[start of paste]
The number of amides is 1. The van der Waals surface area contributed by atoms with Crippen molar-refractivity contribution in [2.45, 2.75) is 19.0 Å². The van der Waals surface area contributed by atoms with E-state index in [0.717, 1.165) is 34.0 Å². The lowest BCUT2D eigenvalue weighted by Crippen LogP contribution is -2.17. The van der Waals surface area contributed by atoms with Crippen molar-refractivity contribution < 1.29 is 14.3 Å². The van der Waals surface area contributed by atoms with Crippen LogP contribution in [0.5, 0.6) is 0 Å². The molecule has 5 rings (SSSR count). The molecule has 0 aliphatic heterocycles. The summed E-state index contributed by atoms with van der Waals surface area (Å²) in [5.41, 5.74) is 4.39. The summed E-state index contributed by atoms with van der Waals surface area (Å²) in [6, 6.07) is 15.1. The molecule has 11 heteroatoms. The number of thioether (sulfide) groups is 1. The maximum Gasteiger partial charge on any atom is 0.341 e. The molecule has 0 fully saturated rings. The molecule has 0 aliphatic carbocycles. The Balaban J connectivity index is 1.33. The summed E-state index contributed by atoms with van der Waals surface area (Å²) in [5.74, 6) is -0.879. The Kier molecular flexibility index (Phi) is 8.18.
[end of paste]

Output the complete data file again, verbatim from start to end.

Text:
The number of amides is 1. The van der Waals surface area contributed by atoms with Crippen molar-refractivity contribution in [2.45, 2.75) is 19.0 Å². The van der Waals surface area contributed by atoms with E-state index in [0.717, 1.165) is 34.0 Å². The lowest BCUT2D eigenvalue weighted by Crippen LogP contribution is -2.17. The van der Waals surface area contributed by atoms with Crippen molar-refractivity contribution < 1.29 is 14.3 Å². The van der Waals surface area contributed by atoms with Crippen LogP contribution in [0.5, 0.6) is 0 Å². The molecule has 5 rings (SSSR count). The molecule has 0 aliphatic heterocycles. The summed E-state index contributed by atoms with van der Waals surface area (Å²) in [5.41, 5.74) is 4.39. The summed E-state index contributed by atoms with van der Waals surface area (Å²) in [6, 6.07) is 15.1. The molecule has 11 heteroatoms. The number of thioether (sulfide) groups is 1. The maximum Gasteiger partial charge on any atom is 0.341 e. The molecule has 0 fully saturated rings. The molecule has 0 aliphatic carbocycles. The Balaban J connectivity index is 1.33. The summed E-state index contributed by atoms with van der Waals surface area (Å²) in [5.74, 6) is -0.879. The Kier molecular flexibility index (Phi) is 8.18.